course many parallels to be drawn between an 3d graphic action film and a
ancient cathedral. The parallels have no substance and I prefer the  silent
space of a cathedral than the the wallpaper slaughter houses of twentieth
century fox.

In order to render a small part of the action films 'Terminator II',
'Jurassic Park' or any other film which utilizes modern 3d computer
graphics, it costs millions of dollars and takes over a year's time to
render just a few minutes of it. Ironically, we then get to view the
results on 2d wallpaper in a darkened room. The technical innovations far
out weigh the dramatic content and the presentation manner of the film.
One asks one self, where's the real innovation? The reality like quality,
so sought after by the film makers is also too perfect. The effects of a
badly made home video manned by an unskilled camera person invokes more
reality than any trillion dollar film. It also conveys more by simple
including the human aspect of family even with its defects.  if we look
beyond the technical, we can recognize human values that are are inherent
in the action and not tacked in to text to be politically correct so as not
to offend its backers.



An Imaginable Technology

If we analyze what a screen is and the two sided space it is made up of, we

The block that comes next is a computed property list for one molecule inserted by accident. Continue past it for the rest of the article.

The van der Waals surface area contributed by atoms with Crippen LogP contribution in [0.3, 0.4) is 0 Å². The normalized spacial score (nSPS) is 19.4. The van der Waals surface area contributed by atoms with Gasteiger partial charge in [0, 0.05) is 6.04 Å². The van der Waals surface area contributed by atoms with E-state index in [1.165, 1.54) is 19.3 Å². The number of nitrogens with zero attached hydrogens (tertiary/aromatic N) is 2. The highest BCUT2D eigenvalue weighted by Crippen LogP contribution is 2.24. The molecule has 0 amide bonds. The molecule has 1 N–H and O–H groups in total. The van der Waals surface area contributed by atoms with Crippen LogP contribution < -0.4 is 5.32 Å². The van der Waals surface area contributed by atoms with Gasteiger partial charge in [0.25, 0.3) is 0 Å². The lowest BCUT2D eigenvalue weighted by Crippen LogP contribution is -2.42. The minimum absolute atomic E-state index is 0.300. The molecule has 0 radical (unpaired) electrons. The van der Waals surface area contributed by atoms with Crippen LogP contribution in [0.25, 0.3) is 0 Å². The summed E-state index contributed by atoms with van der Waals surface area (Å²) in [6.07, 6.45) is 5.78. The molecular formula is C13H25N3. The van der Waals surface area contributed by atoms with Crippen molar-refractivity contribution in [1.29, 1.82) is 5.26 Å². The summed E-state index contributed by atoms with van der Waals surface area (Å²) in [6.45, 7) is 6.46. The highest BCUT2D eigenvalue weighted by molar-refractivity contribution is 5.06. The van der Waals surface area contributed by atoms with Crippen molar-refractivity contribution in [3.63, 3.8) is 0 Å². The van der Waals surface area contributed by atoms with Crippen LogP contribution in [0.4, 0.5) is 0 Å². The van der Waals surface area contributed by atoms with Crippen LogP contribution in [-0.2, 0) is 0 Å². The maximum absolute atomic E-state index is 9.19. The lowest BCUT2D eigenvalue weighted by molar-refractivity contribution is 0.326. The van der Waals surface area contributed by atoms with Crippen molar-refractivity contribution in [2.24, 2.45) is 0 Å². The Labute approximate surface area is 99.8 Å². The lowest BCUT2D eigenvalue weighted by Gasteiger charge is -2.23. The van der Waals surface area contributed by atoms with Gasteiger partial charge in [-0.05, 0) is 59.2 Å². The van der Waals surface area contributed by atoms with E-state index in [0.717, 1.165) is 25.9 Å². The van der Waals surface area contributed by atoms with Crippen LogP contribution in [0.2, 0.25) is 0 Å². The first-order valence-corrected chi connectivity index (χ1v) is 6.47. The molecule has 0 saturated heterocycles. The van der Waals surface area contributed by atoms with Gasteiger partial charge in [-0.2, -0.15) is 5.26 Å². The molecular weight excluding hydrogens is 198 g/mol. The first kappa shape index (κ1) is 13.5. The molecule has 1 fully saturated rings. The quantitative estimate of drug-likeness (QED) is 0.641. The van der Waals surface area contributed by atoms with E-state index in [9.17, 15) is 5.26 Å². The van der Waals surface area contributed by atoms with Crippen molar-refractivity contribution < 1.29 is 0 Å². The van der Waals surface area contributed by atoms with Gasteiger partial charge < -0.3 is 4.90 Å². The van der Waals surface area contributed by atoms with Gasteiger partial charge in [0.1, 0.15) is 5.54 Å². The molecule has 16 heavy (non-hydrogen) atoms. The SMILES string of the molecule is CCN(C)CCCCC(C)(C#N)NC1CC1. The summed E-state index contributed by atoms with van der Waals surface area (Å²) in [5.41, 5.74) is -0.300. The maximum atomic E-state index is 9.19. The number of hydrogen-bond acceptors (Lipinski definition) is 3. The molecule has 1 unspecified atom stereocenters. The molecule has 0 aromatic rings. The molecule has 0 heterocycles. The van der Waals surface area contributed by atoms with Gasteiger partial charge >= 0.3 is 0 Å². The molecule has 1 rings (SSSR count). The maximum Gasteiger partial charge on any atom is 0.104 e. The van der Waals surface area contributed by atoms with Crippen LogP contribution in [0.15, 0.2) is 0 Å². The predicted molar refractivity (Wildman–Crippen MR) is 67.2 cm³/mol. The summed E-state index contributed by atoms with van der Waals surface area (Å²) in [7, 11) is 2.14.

can use this information to create ideas, although not as expensive and
time consuming, the ideas can lead to results of high artistic quality and
have interesting subject manner. There are other themes around than those
of blood, sex and fake dinosaurs.  Do we really have to exit our world,
park ourselves in some germ-infected seat of a shopping center
action-only-cinema, to ignore the world in which live, and which  is more
interesting and relevant to our lives? No.

We know that there are two sides to a screen. The one side is the viewer's
side. He or she sits in his chair and remains there until the film is
finished.  Although he or she could change his seat after having bought
popcorn, smoked a cigarette, or having gone to the toilette, he would see
the same exact thing in the new position as in the old position.  This is
one of the downfalls of the two dimensional screen.  When considering the
other side of the screen, the actor's side, we hardly notice that it
contains a similar and more extreme limitation. The actor must stay in his
or her position in order to be seen by the camera. The camera moves and not
the actor and because of this, movement is expressed in film by camera
technique.  So like the screen itself, the audience and actors remain on
fixed points and form another similarity to many ancient cathedrals:
Slavery and bondage in modern times.


The Dream Screen

Perhaps there are other parallels we can draw. The idea that we go to the
cinema to dream is a curious idea.  A dream is screenless. It takes place
in the mind in a three dimensional space. We can enter our dreams by
penetrating them in their spaces. We have the feeling of depth sensation.
This sensation we can't get from film. If we want to stick or finger in the
proverbial apple pie in a film, we just get shadows. If we do this with a
dream, we put a whole into the apple pie.